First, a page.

Rendering 7 by Gijs van Dijk
Rendering 7 by Gijs van Dijk

That we chose to study and perform the “Rendering 7” as a trio before attempting “Abstract and Dance” for our duo was largely due to our readiness and eagerness as a trio to tackle new music. The Strung Out Trio of duo46 and pianist Nathanael May had commissioned, performed, and recorded bespoke works for their violin, guitar, piano trio years before our piano guitar duo thought of getting together with another instrument.

Our trio was formed rather serendipitously. At the beginning of my fourth and final year at conservatory, I suddenly developed a kia soo tendency to grab the most of what was left of my four-year full-time music education. [For a definition of kia soo, scroll down to the middle of the page on Clutter.] I signed up for the Chamber Music Marathon, which entitled an ensemble to coaching sessions with some of the top performers and teachers at the conservatory as well as two recorded concerts in the big concert hall (the oldest in the country).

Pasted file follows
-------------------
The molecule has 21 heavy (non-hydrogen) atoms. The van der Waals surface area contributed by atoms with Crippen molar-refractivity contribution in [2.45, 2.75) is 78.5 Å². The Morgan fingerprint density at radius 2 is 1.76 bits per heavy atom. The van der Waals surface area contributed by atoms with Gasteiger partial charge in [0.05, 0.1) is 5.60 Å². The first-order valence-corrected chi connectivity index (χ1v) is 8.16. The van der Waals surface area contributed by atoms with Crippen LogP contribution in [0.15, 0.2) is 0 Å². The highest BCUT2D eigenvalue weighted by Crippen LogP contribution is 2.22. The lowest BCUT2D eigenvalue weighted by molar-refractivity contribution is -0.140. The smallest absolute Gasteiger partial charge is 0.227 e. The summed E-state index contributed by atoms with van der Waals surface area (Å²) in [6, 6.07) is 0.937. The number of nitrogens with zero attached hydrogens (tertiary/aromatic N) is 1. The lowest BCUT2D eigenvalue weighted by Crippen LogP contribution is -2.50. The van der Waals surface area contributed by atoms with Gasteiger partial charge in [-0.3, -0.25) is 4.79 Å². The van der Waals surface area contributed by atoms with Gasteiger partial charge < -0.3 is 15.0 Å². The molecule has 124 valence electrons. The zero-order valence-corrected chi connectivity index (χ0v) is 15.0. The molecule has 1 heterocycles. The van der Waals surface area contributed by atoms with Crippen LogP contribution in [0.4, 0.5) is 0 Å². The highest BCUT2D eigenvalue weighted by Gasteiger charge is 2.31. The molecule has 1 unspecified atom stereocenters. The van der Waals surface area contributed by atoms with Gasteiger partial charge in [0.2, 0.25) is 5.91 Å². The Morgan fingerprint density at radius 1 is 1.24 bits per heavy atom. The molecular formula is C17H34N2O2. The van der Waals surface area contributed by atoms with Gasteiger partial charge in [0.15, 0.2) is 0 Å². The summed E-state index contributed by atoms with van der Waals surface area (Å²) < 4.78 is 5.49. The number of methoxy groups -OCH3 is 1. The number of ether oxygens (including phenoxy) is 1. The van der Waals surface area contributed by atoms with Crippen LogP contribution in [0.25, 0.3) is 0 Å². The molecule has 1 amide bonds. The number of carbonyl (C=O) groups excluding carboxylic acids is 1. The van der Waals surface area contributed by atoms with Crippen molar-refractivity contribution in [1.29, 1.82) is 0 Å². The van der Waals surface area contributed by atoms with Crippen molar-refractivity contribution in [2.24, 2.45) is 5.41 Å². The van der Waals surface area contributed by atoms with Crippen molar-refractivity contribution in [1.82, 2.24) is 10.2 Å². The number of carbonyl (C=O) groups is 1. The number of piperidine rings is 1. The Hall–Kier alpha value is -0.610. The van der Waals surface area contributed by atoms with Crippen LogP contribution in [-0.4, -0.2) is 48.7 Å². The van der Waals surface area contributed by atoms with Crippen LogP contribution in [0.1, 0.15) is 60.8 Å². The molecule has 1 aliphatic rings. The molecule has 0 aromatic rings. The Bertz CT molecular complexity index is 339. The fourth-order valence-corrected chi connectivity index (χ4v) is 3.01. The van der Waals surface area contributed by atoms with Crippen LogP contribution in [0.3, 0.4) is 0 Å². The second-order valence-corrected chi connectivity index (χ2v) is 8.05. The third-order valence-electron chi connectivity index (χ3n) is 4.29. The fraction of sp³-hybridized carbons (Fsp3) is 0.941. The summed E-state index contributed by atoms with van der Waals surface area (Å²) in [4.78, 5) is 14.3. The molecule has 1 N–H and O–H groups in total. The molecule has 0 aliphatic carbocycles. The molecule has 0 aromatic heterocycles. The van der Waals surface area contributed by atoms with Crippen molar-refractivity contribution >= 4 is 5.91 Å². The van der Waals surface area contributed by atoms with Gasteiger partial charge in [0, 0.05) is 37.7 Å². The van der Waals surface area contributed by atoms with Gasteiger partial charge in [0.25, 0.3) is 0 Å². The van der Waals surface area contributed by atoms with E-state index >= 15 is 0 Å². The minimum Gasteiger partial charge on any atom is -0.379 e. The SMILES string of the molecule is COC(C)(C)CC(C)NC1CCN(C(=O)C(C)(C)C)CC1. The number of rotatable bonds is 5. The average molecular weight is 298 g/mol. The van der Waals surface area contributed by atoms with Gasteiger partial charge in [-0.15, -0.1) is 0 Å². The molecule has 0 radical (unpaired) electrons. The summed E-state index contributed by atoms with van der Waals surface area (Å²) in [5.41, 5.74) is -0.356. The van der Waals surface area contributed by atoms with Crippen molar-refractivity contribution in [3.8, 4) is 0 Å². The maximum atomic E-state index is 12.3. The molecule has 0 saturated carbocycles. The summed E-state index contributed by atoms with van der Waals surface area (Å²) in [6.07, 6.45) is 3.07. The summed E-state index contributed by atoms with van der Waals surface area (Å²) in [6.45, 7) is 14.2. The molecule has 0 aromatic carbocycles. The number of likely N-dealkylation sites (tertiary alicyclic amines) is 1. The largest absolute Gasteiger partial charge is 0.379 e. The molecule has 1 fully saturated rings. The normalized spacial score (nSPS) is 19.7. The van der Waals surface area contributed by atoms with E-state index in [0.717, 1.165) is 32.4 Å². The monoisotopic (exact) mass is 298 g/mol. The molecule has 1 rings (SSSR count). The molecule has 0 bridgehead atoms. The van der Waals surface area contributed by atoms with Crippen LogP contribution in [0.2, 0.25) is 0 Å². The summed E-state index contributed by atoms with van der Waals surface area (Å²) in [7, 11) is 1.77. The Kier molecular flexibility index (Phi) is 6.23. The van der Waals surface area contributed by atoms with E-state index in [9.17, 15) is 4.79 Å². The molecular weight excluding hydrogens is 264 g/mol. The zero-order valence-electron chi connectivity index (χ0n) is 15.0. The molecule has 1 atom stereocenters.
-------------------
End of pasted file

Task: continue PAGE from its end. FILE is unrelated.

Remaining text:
“Piano and guitar?” questioned Joyce Tan, the violin teacher who was head of the chamber music project. “That doesn’t make an ensemble. You need at least three performers.”

Do we have music for piano, guitar, and another instrument? Yes! A not very well-known piece by the not so well-known 19th century composer Nicholas Stossel (1793-1844). Divertissement op. 33 was written for keyboard, guitar, and either flute or piano. As performers, we preferred to play either well-known works or not so well-known but exciting and challenging compositions to break from the tradition.

The works of Florida-based composer Paul Richards fall in the latter category. Commissioned by the Strung Out Trio Richards’ “Falling on Lobsters in the Dark” ignited our interest, not only because of obscure title but also the history behind it. His three-movement “Cypriot Structures” was the third piece we knew of.